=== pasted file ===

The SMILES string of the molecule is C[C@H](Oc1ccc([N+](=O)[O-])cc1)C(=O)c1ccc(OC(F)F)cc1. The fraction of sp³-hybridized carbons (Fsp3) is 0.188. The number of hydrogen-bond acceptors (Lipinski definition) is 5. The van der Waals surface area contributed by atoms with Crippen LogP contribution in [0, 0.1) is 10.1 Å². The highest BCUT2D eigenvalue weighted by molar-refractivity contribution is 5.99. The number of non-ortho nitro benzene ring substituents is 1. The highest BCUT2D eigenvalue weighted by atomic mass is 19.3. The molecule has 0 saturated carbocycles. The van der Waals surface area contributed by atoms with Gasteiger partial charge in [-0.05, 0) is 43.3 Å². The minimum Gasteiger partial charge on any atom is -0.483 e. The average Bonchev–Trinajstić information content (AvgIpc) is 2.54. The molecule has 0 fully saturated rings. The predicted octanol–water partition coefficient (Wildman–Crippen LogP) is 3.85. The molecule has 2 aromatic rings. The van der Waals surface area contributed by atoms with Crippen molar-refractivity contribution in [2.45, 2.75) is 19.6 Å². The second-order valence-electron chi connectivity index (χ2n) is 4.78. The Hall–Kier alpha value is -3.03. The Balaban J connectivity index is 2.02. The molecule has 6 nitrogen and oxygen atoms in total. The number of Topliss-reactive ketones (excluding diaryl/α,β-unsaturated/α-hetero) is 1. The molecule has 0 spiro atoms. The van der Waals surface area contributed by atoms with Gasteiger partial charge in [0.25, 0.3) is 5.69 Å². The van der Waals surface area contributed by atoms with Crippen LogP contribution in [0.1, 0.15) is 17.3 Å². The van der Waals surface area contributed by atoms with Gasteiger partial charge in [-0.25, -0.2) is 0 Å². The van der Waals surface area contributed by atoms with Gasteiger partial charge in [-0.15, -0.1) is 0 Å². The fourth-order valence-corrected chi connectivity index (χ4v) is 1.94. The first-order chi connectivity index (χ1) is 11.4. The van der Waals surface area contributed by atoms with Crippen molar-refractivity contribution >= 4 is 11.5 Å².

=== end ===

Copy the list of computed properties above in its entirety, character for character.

The SMILES string of the molecule is C[C@H](Oc1ccc([N+](=O)[O-])cc1)C(=O)c1ccc(OC(F)F)cc1. The fraction of sp³-hybridized carbons (Fsp3) is 0.188. The number of hydrogen-bond acceptors (Lipinski definition) is 5. The van der Waals surface area contributed by atoms with Crippen LogP contribution in [0, 0.1) is 10.1 Å². The highest BCUT2D eigenvalue weighted by molar-refractivity contribution is 5.99. The number of non-ortho nitro benzene ring substituents is 1. The highest BCUT2D eigenvalue weighted by atomic mass is 19.3. The molecule has 0 saturated carbocycles. The van der Waals surface area contributed by atoms with Gasteiger partial charge in [-0.05, 0) is 43.3 Å². The minimum Gasteiger partial charge on any atom is -0.483 e. The average Bonchev–Trinajstić information content (AvgIpc) is 2.54. The molecule has 0 fully saturated rings. The predicted octanol–water partition coefficient (Wildman–Crippen LogP) is 3.85. The molecule has 2 aromatic rings. The van der Waals surface area contributed by atoms with Crippen molar-refractivity contribution in [2.45, 2.75) is 19.6 Å². The second-order valence-electron chi connectivity index (χ2n) is 4.78. The Hall–Kier alpha value is -3.03. The Balaban J connectivity index is 2.02. The molecule has 6 nitrogen and oxygen atoms in total. The number of Topliss-reactive ketones (excluding diaryl/α,β-unsaturated/α-hetero) is 1. The molecule has 0 spiro atoms. The van der Waals surface area contributed by atoms with Gasteiger partial charge in [0.25, 0.3) is 5.69 Å². The van der Waals surface area contributed by atoms with Crippen LogP contribution in [0.1, 0.15) is 17.3 Å². The van der Waals surface area contributed by atoms with Gasteiger partial charge in [-0.25, -0.2) is 0 Å². The van der Waals surface area contributed by atoms with Gasteiger partial charge in [-0.15, -0.1) is 0 Å². The fourth-order valence-corrected chi connectivity index (χ4v) is 1.94. The first-order chi connectivity index (χ1) is 11.4. The van der Waals surface area contributed by atoms with Crippen molar-refractivity contribution >= 4 is 11.5 Å².